Although there have been various recent improvements in formulating the dynamics, thermodynamics, and microphysics of mesoscale models, as well as computer advances which allow the use of high resolution cloud-resolving grids and explicit latent heating over regional domains, spinup remains at the forefront of unresolved mesoscale modeling problems. In general, non-realistic spinup limits the skill in predicting the spatial-temporal distribution of convection and precipitation, primarily in the early hours of a forecast, stemming from standard prognostic variables not representing the initial diabatic heating field produced by the ambient convection and cloud fields.
The long-term goal of this research is to improve short-range (12-hour) quantitative precipitation forecasting (QPF) over the Korean peninsula through the use of innovative data assimilation methods based on geosynchronous satellite measurements. As a step in this direction, a non-standard data assimilation experiment in conjunction with GMS-retrieved nowcasted rainfall information introduced to the mesoscale model is conducted. The 3-hourly precipitation forecast information is assimilated through nudging the associated diabatic heating during the early stages of a forecast period. This procedure is expected to enhance details in the moisture field during model integration, and thus improve spinup performance, assuming the errors in the “future time” latent heating data ate less than intrinsic model background errors.
To incorporate the forecast rainrates, a relatively new approach in nudging-based rainfall data initialization using six hours of accumulated mean rain rate is applied to obtain vertical profiles of moisture consistent with the assimilated rainrates. The rain assimilation process is then performed with the reconstructed fields for the first three hours of each 12-hour forecast period based on “future time” rain rate information to acquire a 3-hour gain on real time insofar as data assimilation. To invoke this process more effectively, Newtonian relaxation is applied before performing the rain rate assimilation, a process referred as dynamic nudging. The dynamic nudging limits the large–scale error growth and allows development of a large-scale balance by guiding the relaxation toward the large-scale analysis.
The following numerical experiments are then performed: (1) control (CTL) – without any nudging, (2) rain assimilation (RAIN) – nudging only to the 3-hour mean nowcasted rain rates, and (3) rain assimilation with dynamic nudging (DYRAIN) – nudging wind and temperature to the large-scale analysis, and then nudging the model rain rates to the 3-hour mean nowcasted rain rates. The integration cycle of the experiments consists of a 12-hour preforecast period prefacing a 12-hour forecast period -- defining a complete 24-hour model integration period. For the RAIN and DRYRAIN experiments, “future time” rain nudging is performed for the first three hours of the 12-hour forecast period, while the dynamic nudging is performed for the last six hours of the 12-hour preforecast period.
These experiments help shed light on how operational precipitation forecasts made during the Korean rainy season could be modified and possibly improved by applying a GEO satellite-based data assimilation procedure in which “future time” precipitation conditions can be represented at initial time. The above methods are tested on three severe storm cases that took place in South Korea during the summer seasons of 1998, 1999, and 2000. For purpose of validating the satellite precipitation nowcasts, one-minute sampled rain gage measurements are used. These data were acquired from the dense operational Automatic Weather Station (AWS) network (i.e., some 530 rain gages distributed over South Korea) maintained by the Korean Meteorological Agency (KMA).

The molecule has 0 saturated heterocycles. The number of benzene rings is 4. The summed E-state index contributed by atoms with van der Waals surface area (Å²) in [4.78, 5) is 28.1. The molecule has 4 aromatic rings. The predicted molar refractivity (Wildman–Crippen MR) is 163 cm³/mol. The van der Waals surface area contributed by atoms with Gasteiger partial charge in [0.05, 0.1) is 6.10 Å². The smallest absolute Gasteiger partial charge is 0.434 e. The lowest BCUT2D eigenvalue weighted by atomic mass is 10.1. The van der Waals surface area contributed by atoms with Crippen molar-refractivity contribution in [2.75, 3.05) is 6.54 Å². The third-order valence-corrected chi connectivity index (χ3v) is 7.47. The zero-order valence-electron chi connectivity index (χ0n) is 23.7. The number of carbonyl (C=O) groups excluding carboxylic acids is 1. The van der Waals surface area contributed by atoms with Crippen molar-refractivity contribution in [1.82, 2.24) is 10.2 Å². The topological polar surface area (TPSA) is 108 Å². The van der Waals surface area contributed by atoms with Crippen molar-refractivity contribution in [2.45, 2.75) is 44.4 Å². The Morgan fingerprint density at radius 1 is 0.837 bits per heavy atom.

It is found that the use of mean nowcasted rain rates as target rain rates for assimilation during the early hours of a forecast period produce better precipitation forecasts for low to medium rainrates, as well as better organized vertical velocity fields than generated by the CTL experiments. Application of the dynamic nudging procedure during the preforecast period produces greatly improved precipitation forecasts vis-ŕ-vis rain location and intensity factors, especially for medium to heavy rain rates. Combined used of the dynamic nudging during the preforecast period and rain assimilation during the forecast period produces superior forecasts relative to the CTL, RAIN nudging, or dynamic nudging only (i.e., DRYRAIN without follow on RAIN nudging). Forecast skill quantified by threat and skill scores for heavy rain rate are greatly improved in the DYRAIN experiment, although the bias score for the DYRAIN experiment is only slightly larger than for the RAIN experiment.
The impact of the assimilation scheme depends to some degree on the characteristics of the precipitation events. The 2000 case study undergoes a greater combined impact of dynamic nudging during the preforecast period and rain assimilation during the forecast period, relative to associated impacts for the 1998 and 1999 case studies. Overall, the analysis suggests that the combined nudging procedure, as embodied in the DRYRAIN scheme, would lead to measurable improvements in mesoscale model-based QPF over the Korean Peninsula.